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Human capital, equipment investment, and industrialization

  • Temple, Jonathan
  • Voth, Hans-Joachim

This paper constructs simple models in which industrialization is driven by human capital accumulation. Industrialization can explain the robust correlation between equipment investment and growth in developing countries. We show that government intervention is justified within our stylized model, and indicate that a subsidy to equipment investment is likely to be dominated by other policies. In the final section of the paper, we examine the correlation between equipment investment and growth, and find that it is strongest in economies on the brink of industrialization. We also show that this result is not easily explained by diminishing returns.

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Article provided by Elsevier in its journal European Economic Review.

Volume (Year): 42 (1998)
Issue (Month): 7 (July)
Pages: 1343-1362

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Handle: RePEc:eee:eecrev:v:42:y:1998:i:7:p:1343-1362
Contact details of provider: Web page: http://www.elsevier.com/locate/eer

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  1. Rodriguez-Clare, Andres, 1996. "The division of labor and economic development," Journal of Development Economics, Elsevier, vol. 49(1), pages 3-32, April.
  2. MacKinnon, James G. & White, Halbert, 1985. "Some heteroskedasticity-consistent covariance matrix estimators with improved finite sample properties," Journal of Econometrics, Elsevier, vol. 29(3), pages 305-325, September.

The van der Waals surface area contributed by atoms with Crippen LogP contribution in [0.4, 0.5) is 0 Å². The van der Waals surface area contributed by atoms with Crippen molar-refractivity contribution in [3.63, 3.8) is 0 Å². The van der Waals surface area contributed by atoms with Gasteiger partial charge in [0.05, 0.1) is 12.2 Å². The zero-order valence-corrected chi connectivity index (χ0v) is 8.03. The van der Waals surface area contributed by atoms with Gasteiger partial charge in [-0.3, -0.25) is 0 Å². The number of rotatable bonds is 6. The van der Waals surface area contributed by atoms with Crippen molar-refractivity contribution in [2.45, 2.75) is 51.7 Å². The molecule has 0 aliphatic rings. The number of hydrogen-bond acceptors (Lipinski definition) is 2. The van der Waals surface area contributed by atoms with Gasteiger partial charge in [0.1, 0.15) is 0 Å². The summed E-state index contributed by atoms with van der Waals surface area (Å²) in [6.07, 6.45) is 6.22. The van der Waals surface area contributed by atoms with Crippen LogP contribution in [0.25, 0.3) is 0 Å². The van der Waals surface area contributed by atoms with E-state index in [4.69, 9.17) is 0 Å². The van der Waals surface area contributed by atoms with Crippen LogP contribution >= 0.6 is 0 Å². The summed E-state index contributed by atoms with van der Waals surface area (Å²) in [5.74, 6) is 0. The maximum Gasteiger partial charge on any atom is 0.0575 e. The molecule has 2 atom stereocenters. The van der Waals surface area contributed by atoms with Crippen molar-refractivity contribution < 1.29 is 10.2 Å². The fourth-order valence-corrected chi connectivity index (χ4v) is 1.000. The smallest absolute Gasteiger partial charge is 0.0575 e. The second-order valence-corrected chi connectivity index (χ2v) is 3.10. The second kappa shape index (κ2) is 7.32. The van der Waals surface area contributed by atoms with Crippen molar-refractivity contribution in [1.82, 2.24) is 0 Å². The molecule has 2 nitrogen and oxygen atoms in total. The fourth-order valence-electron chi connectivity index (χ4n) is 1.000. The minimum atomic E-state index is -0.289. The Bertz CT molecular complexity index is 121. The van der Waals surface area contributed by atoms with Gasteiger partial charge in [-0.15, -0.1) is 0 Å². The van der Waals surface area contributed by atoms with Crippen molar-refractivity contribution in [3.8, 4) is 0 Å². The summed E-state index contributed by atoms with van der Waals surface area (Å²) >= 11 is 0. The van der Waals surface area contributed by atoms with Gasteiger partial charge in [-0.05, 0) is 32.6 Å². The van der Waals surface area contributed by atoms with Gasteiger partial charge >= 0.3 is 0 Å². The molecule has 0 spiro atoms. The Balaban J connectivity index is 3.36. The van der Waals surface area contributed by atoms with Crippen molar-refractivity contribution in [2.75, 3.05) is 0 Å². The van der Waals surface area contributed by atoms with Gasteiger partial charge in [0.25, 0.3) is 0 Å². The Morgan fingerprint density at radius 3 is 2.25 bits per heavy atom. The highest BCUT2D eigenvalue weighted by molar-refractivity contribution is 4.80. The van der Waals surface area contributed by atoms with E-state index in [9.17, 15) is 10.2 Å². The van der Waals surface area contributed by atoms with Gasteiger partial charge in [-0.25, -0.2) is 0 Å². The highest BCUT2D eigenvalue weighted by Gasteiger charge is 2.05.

3. Alan J. Auerbach & Kevin A. Hassett & Stephen D. Oliner, 1993. "Reassessing the Social Returns to Equipment Investment," NBER Working Papers 4405, National Bureau of Economic Research, Inc.
  4. Murphy, Kevin M & Shleifer, Andrei & Vishny, Robert W, 1989. "Industrialization and the Big Push," Journal of Political Economy, University of Chicago Press, vol. 97(5), pages 1003-26, October.
  5. Kevin M. Murphy & Andrei Shleifer & Robert Vishny, 1988. "Income Distribution, Market Size, and Industrialization," NBER Working Papers 2709, National Bureau of Economic Research, Inc.
  6. J. Bradford De Long & Lawrence H. Summers, . "Equipment Investment and Economic Growth," J. Bradford De Long's Working Papers _122, University of California at Berkeley, Economics Department.
  7. Goodfriend, Marvin & McDermott, John, 1995. "Early Development," American Economic Review, American Economic Association, vol. 85(1), pages 116-33, March.
  8. Matsuyama, Kiminori, 1992. "The market size, entrepreneurship, and the big push," Journal of the Japanese and International Economies, Elsevier, vol. 6(4), pages 347-364, December.
  9. De Long, J. Bradford, 1992. "Productivity Growth and Machinery Investment: A Long-Run Look, 1870–1980," The Journal of Economic History, Cambridge University Press, vol. 52(02), pages 307-324, June.
  10. J. Bradford DeLong & Lawrence H. Summers, 1992. "Equipment Investment and Economic Growth: How Strong Is the Nexus?," Brookings Papers on Economic Activity, Economic Studies Program, The Brookings Institution, vol. 23(2), pages 157-212.
  11. Romer, Paul M, 1996. "Why, Indeed, in America? Theory, History, and the Origins of Modern Economic Growth," American Economic Review, American Economic Association, vol. 86(2), pages 202-06, May.
  12. John Page, 1994. "The East Asian Miracle: Four Lessons for Development Policy," NBER Chapters, in: NBER Macroeconomics Annual 1994, Volume 9, pages 219-282 National Bureau of Economic Research, Inc.
  13. Azariadis, Costas & Drazen, Allan, 1990. "Threshold Externalities in Economic Development," The Quarterly Journal of Economics, MIT Press, vol. 105(2), pages 501-26, May.
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